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Programmer turns pregnancy test into mini playable game console for 1993's 'Doom'

By Josh Weiss
Doom pregnancy test

Congratulations, Mrs. Grimm! It's...a Cyberdemon?

Programmer Foone Turing has taken the "Will it run Doom?" challenge to an entirely new level by transforming an ordinary pregnancy test (yes, you heard that right) into a playable mini console for the influential 1993 video game. It can even play the video for Rick Astley's "Never Gonna Give You Up" (sans audio) if you're in the mood for a past-its-prime internet meme.

"I got the idea because I was tearing one down (as I'd heard, the digital ones were just the analog ones, but with an optical reader). I looked up the microcontroller and it turned out to be surprisingly powerful, but not reprogrammable," Turing (whose surname fittingly refers to the test that gauges a machine's artificial intelligence) tells SYFY WIRE. "So I thought it'd be fun to get some parts and build one that COULD run Doom."

"The hardest part was probably modding Doom to generate a separate 128x32 pixel B&W display," Turing explains. "That required a bit of tricky coding. The displaying of the images on the OLED with the microcontroller was surprisingly easy. I was afraid I was going to have to figure out some complex compression scheme to make it work, but it turns out that 128x32 at 1 bit per pixel doesn't take up much bandwidth at all, so it streams from the PC just fine."

Of course, a standard pregnancy test is only good for confirming conception, so Turing only ended up using the object's gutted husk. One could say that the pregnancy test was (and forgive us for this lame pun) impregnated with electronic materials. 

"I put an Adafruit Trinket M0 into the shell, it's the only microcontroller I have that'll fit into that case," the programmer continues. "The new display is one of these 0.91" OLED 128x32 pixel displays. I had one on hand for another project (a FlashFloppy floppy disk drive emulator) and they're easy to control, so it was a good fit."

Still, if healthcare manufacturers (Alere, Quidel, Procter & Gamble, etc.) started adding video game displays to their own pregnancy tests, they'd probably see sales skyrocket. All we're saying is the next generation handhold console may not be from Nintendo. We just hope it's not urine-activated...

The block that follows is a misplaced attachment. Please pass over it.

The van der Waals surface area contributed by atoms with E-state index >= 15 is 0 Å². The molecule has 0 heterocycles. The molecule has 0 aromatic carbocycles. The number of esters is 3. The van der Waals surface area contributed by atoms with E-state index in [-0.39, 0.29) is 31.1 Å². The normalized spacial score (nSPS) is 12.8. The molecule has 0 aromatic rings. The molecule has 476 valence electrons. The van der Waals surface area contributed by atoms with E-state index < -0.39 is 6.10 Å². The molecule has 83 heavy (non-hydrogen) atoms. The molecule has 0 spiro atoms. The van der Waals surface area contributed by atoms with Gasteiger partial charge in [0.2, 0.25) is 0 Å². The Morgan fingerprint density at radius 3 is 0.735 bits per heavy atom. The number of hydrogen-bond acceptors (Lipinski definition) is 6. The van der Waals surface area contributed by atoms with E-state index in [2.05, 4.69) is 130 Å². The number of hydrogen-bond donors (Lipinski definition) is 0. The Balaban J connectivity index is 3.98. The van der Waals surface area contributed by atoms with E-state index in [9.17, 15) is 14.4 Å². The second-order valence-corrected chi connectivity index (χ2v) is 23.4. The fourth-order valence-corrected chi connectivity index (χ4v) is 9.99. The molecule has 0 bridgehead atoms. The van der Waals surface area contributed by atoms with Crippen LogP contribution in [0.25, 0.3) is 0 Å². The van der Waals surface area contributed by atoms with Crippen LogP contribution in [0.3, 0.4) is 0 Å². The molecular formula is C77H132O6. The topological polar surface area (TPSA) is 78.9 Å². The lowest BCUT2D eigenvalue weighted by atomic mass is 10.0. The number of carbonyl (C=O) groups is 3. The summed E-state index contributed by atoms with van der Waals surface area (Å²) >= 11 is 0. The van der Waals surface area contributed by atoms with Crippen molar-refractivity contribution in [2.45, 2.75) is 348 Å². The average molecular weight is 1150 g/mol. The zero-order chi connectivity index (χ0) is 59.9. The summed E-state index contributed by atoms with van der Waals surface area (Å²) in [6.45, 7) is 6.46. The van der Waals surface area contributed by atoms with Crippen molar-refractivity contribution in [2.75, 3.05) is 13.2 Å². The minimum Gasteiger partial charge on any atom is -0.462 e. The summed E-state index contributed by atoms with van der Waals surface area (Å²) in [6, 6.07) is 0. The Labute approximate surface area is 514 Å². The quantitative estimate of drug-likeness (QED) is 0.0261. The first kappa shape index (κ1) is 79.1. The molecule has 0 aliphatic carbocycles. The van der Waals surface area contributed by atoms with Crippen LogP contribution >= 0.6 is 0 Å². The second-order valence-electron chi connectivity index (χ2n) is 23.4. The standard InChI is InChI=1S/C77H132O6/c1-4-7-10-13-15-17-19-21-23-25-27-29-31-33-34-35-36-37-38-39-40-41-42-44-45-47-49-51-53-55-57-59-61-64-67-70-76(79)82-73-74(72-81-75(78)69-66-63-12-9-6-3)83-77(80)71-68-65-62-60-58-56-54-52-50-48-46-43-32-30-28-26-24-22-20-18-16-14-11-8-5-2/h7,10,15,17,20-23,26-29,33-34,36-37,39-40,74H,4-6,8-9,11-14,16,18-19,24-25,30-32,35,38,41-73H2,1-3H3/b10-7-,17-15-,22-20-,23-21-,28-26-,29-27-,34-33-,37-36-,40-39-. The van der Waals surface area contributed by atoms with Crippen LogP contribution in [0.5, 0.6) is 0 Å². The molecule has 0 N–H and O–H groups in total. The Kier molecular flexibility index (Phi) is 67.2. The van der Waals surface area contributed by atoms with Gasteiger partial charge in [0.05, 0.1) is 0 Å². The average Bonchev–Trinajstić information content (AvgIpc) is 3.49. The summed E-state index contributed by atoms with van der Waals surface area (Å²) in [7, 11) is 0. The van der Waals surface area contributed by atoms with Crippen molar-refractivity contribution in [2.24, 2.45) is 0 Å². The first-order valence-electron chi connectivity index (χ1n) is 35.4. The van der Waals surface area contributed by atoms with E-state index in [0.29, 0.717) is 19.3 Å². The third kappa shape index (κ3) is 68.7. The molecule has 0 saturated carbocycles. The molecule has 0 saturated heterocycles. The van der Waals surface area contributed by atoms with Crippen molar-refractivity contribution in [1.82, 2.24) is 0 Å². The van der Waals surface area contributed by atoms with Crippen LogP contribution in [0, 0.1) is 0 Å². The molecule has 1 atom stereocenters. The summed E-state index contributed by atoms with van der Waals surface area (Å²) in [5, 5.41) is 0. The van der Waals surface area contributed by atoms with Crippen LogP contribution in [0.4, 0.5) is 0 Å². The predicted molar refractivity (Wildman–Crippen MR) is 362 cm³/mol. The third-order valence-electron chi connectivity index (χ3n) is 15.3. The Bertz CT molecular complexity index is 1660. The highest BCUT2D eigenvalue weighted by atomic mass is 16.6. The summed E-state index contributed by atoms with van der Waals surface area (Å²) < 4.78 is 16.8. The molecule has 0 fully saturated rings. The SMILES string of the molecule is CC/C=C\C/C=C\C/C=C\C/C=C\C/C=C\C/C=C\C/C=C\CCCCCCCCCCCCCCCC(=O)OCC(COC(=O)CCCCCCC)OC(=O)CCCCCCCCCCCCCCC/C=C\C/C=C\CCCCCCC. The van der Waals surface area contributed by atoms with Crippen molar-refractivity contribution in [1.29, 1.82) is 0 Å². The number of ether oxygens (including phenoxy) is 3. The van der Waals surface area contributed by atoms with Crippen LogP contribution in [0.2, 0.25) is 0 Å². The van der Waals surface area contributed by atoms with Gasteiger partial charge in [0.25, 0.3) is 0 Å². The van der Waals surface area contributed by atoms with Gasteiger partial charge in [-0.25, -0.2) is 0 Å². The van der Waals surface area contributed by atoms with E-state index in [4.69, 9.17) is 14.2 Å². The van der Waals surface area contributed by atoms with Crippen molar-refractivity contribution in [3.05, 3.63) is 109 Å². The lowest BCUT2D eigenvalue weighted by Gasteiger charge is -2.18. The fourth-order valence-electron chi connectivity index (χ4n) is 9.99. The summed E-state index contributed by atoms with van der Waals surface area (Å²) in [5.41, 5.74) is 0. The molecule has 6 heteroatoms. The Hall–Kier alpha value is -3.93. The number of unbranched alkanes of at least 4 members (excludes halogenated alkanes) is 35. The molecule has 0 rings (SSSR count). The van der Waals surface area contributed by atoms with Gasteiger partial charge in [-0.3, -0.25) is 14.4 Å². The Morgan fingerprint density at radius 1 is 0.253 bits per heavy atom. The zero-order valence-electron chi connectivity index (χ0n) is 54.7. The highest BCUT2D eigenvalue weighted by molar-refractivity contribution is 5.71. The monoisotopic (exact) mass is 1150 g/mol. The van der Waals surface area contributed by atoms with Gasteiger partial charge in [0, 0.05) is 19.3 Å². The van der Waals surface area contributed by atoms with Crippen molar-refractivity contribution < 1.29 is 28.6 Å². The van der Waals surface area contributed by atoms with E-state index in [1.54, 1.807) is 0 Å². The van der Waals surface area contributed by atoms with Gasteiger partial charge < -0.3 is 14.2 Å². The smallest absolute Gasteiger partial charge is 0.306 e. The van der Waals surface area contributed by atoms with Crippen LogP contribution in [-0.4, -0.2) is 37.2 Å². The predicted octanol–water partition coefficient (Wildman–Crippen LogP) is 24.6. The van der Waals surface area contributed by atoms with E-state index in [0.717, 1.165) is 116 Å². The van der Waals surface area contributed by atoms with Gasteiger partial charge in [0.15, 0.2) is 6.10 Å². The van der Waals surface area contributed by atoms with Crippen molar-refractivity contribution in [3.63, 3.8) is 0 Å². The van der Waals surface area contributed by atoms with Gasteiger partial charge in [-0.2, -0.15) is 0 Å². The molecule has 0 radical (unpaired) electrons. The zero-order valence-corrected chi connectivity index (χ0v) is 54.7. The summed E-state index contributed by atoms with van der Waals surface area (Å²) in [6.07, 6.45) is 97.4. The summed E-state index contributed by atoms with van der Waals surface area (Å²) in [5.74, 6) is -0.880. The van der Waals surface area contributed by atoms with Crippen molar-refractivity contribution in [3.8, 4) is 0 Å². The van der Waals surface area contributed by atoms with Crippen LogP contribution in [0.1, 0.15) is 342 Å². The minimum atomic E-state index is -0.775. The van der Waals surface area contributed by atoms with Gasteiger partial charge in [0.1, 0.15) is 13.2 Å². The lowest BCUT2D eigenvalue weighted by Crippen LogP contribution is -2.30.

The project has since gone viral on Reddit and Twitter, garnering a good deal of news coverage. It's an eventuality that Turing describes as "amusing, because this is like the third part of the saga this week to go viral." However, it was the "modding in of basic animations" that really started to grab the public's attention. "Then I did streaming videos and that got big, especially the Doom one," the programmer adds. "[From there] I did the playable Doom and that got big again. So I'm continuing to play around with pregnancy stuff on the assumption that people are gonna continue to like it, but I'm sure it'll peter out soon."

As stated earlier, Turing's new and improved pregnancy test can't play audio...yet. "[It] isn't possible with the current hardware, but theoretically possible," Turing says. "I just don't have any speakers that are the right size to fit, and I'd need to stick an amplifier in there too. I might be able to get a tiny beeper in there or a weak headphone speaker, I'll have to try."

In terms of the future, the programmer doesn't "have any specific plans" to augment any other household objects. "This is kinda similar to something I've done before, where I mod kids toys into real keyboards, and I used some of the same techniques," Turing concludes. "I'm working on one of those too, making one of these into a real games controller. Hopefully that's plenty of stuff to pull from."

To see more everyday devices that have been retrofitted to accommodate Doom, check out the It Runs Doom! Tumblr.